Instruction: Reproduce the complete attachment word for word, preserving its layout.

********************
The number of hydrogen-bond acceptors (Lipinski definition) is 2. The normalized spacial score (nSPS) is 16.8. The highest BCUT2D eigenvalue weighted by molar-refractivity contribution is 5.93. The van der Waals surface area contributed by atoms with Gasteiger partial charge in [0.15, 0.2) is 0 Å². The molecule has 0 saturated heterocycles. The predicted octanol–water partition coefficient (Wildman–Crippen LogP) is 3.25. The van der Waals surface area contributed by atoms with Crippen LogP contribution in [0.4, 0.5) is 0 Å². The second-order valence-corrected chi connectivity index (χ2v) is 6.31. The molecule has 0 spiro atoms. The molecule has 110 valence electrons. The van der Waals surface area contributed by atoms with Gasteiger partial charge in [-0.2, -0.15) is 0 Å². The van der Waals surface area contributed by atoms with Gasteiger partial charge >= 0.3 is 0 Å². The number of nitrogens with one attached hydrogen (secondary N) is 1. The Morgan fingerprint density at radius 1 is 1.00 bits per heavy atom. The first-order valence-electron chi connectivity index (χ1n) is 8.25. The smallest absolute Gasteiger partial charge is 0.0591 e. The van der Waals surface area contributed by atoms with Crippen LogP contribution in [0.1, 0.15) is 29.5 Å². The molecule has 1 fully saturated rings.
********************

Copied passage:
The number of hydrogen-bond acceptors (Lipinski definition) is 2. The normalized spacial score (nSPS) is 16.8. The highest BCUT2D eigenvalue weighted by molar-refractivity contribution is 5.93. The van der Waals surface area contributed by atoms with Gasteiger partial charge in [0.15, 0.2) is 0 Å². The molecule has 0 saturated heterocycles. The predicted octanol–water partition coefficient (Wildman–Crippen LogP) is 3.25. The van der Waals surface area contributed by atoms with Crippen LogP contribution in [0.4, 0.5) is 0 Å². The second-order valence-corrected chi connectivity index (χ2v) is 6.31. The molecule has 0 spiro atoms. The molecule has 110 valence electrons. The van der Waals surface area contributed by atoms with Gasteiger partial charge in [-0.2, -0.15) is 0 Å². The van der Waals surface area contributed by atoms with Gasteiger partial charge >= 0.3 is 0 Å². The number of nitrogens with one attached hydrogen (secondary N) is 1. The Morgan fingerprint density at radius 1 is 1.00 bits per heavy atom. The first-order valence-electron chi connectivity index (χ1n) is 8.25. The smallest absolute Gasteiger partial charge is 0.0591 e. The van der Waals surface area contributed by atoms with Crippen LogP contribution in [0.1, 0.15) is 29.5 Å². The molecule has 1 fully saturated rings.